—Terence Sherlock

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12 November 2017: Thirty-second Sunday in Ordinary time

Reading 1 Response Reading 2 Gospel
  Wis 6:12-16   Ps 63:2, 3-4, 5-6, 7-8   1 Thes 4:13-18   Mt 25:1-13

The wisdom of watchful waiting

Green_banner_sm As we near the end of Ordinary time and this liturgical year, the Sunday readings become eschatological: they focus on the end times and Jesus’ second coming. This week’s readings ask us how prepared we are to meet Jesus.

In the first reading, the Wisdom author writes to encourage the Jews in Egypt during a time of suffering and oppression (70-50 BC). This Wisdom passage has an eschatological theme: wisdom is unfading (v 12) and those who find wisdom reign as kings forever (v 21). The Lectionary editors chose this reading because of its similarity to themes in today’s gospel of wisdom, waiting, and the messiah’s coming.

In the second reading, Paul clarifies his teaching about the parousia (Christ’s return at the end of time). In this early period (30s-70s AD), the believing community expected Jesus to return within their lifetimes. Some Thessalonica community members have died; their friends and relatives worry that these “fallen-asleep ones” will miss the Lord’s return. Paul reassures them that Jesus’ own resurrection is his promise to all believers of their personal resurrections.

In Matthew’s gospel, Jesus presents his fifth and final discourse, his eschatological sermon (Mt 24:1-25:46), which includes the parable of the ten virgins. Jesus sets a scene that all his hearers would recognize–a wedding celebration at a bridegroom’s home.

  • First-century wedding culture. The groom and his friends have gone across the village or to a nearby village to bring the bride and her friends back to his home. The returning wedding party wanders through every village street and alley so everyone can see and cheer them as they pass. The ten virgins, the groom’s unmarried teenage relatives, wait for the meandering parade to return, so they can escort them into the groom’s home. Bored by waiting, the teenagers fall asleep.
  • The crisis. When the wedding party finally nears the groom’s home, the waiting guests call out. Awakened, the teenage lamp keepers immediately trim their lamps. The delay has depleted their lamps’ oil. Some teenagers brought extra oil; others did not. The ones without oil beg the ones with extra oil to share. The ones with oil refuse, worried there won’t be enough oil for all the lamps to last until the wedding party actually arrives. The ones without oil rush off to find oil. Meanwhile, the bridegroom returns with the wedding party, and all present go into the feast, locking the door after them.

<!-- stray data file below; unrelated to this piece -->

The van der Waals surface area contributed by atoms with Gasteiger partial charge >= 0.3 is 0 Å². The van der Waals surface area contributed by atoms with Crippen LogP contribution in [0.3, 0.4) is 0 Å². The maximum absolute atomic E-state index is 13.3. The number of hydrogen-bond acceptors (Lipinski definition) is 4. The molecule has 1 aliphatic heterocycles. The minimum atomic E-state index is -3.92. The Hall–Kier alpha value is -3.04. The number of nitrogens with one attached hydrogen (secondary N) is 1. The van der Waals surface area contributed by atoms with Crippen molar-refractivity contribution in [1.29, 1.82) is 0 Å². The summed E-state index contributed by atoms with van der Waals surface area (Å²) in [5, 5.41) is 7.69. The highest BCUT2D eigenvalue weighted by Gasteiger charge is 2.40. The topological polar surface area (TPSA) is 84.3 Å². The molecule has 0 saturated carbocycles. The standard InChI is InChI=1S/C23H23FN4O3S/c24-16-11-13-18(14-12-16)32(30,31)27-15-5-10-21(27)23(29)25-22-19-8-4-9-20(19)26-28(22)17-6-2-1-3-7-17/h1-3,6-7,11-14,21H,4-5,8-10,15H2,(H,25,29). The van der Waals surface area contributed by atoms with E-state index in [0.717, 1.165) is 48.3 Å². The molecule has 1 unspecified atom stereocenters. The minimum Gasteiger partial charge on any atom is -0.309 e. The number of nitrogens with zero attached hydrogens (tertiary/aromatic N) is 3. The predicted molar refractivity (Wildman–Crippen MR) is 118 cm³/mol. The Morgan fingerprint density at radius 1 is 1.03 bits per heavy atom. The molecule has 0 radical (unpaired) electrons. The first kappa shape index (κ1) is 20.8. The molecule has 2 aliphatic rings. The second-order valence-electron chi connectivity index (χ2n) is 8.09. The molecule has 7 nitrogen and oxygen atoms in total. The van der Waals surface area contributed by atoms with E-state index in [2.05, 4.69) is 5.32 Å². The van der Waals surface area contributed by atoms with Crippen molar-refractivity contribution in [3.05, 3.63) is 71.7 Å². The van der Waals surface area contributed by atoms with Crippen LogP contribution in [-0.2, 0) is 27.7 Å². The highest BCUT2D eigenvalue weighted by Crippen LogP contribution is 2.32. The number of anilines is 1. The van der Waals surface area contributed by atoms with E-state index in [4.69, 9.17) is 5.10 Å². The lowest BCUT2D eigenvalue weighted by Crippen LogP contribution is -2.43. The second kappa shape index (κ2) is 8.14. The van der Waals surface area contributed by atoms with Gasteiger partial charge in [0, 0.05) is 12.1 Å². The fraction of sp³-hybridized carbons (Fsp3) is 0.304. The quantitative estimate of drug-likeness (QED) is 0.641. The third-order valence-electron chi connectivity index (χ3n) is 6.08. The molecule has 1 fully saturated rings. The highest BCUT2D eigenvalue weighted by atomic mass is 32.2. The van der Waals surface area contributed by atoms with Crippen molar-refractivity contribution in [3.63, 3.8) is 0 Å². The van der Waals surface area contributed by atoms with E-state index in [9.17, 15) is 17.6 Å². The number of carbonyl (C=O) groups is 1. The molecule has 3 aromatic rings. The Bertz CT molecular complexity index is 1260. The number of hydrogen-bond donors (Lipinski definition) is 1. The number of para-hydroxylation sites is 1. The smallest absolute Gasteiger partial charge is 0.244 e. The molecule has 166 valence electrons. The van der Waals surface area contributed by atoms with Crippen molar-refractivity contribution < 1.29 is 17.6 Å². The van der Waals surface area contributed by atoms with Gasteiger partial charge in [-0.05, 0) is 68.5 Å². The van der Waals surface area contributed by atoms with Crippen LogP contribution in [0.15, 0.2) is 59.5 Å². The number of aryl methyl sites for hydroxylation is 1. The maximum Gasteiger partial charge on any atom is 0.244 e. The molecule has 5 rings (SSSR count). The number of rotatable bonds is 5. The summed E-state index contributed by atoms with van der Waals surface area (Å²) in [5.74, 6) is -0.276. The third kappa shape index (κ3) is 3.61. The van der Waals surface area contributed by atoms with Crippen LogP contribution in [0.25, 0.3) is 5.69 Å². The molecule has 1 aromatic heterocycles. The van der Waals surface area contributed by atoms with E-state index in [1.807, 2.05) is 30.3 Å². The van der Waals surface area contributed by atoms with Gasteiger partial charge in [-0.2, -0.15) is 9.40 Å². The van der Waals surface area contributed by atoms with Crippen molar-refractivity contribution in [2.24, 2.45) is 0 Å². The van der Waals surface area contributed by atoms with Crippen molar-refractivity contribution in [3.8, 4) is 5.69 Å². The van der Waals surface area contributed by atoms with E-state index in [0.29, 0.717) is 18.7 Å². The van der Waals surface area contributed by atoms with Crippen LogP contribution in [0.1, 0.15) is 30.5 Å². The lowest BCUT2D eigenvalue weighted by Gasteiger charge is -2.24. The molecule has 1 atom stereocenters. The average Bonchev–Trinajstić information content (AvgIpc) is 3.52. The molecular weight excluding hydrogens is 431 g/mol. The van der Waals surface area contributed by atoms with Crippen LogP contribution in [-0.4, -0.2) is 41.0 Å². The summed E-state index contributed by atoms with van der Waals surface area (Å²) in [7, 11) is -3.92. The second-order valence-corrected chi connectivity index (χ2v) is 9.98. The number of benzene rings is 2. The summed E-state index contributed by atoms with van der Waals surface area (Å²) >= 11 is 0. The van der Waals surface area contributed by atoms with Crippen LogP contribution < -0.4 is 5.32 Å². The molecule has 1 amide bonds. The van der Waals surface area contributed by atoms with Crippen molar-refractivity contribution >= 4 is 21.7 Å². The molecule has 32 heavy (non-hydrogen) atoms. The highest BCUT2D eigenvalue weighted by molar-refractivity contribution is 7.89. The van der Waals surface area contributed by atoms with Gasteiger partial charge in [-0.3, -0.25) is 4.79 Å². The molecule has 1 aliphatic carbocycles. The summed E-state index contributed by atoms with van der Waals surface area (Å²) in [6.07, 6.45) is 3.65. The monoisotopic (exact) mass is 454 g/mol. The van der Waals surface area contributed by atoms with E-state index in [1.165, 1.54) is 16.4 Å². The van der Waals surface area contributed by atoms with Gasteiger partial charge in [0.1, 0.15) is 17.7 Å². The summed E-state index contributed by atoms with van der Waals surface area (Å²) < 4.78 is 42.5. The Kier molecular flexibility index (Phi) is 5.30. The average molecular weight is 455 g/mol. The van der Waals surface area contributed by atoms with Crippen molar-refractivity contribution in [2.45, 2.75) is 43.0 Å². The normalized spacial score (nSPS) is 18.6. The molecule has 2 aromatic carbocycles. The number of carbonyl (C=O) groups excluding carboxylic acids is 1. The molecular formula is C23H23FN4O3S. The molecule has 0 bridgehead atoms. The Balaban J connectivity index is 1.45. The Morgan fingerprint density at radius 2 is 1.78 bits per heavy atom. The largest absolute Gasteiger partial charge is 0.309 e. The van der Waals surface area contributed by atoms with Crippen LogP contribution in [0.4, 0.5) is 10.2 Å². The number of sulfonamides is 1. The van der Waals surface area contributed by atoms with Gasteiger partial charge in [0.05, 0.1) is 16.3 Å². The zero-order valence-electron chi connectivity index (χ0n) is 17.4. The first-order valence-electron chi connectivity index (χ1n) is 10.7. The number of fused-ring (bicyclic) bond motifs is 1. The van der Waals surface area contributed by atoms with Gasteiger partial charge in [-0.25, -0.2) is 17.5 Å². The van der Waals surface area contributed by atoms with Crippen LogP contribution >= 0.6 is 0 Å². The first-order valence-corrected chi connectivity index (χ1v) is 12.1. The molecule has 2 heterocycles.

• The parable’s surprise. The five unprepared teenagers return with their now-full lamps and bang on the bridegroom’s door to be let in. They hear the bridegroom’s voice through the door saying, “I don’t know you.” In the middle east, family is everything. Jesus’ hearers would ask: Why would the bridegroom disown his relatives and bar them from his wedding feast?

The readings invite RCIA participants and the believing community to think about who will enter God’s kingdom. The first reading highlights our need for wisdom. Paul emphasizes our need for faith. The gospel parable tells us we must be thoughtful and prepared. We are the lamp-holding teenagers waiting for the bridegroom’s return. Do we think that baptism guarantees entry to the kingdom? Do our words and actions mark us as part of Jesus’ family? How are we preparing for the bridegroom’s coming?

—Terence Sherlock

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5 November 2017: Thirty-first Sunday in Ordinary time

Reading 1 Response Reading 2 Gospel
  Mal 1:14b-2:2b, 8-10   Ps 131:1, 2, 3   1 Thes 2:7b-9, 13   Mt 23:1-12

Discipleship: service, not self-serving

Green_banner_sm During Ordinary time the Lectionary invites RCIA participants and the believing community to hear and to reflect on Jesus’ teachings from his everyday ministry. This week’s readings remind us who we are.

In the first reading, the prophet Malachi criticizes the temple priests for neglecting their sacrifice and excoriates the Jewish people for their lax attitude toward the Mosaic covenant. Malachi calls all to change their ways or suffer future punishment. In the gospel Jesus issues similar warnings to his disciples about the right way and wrong way to act.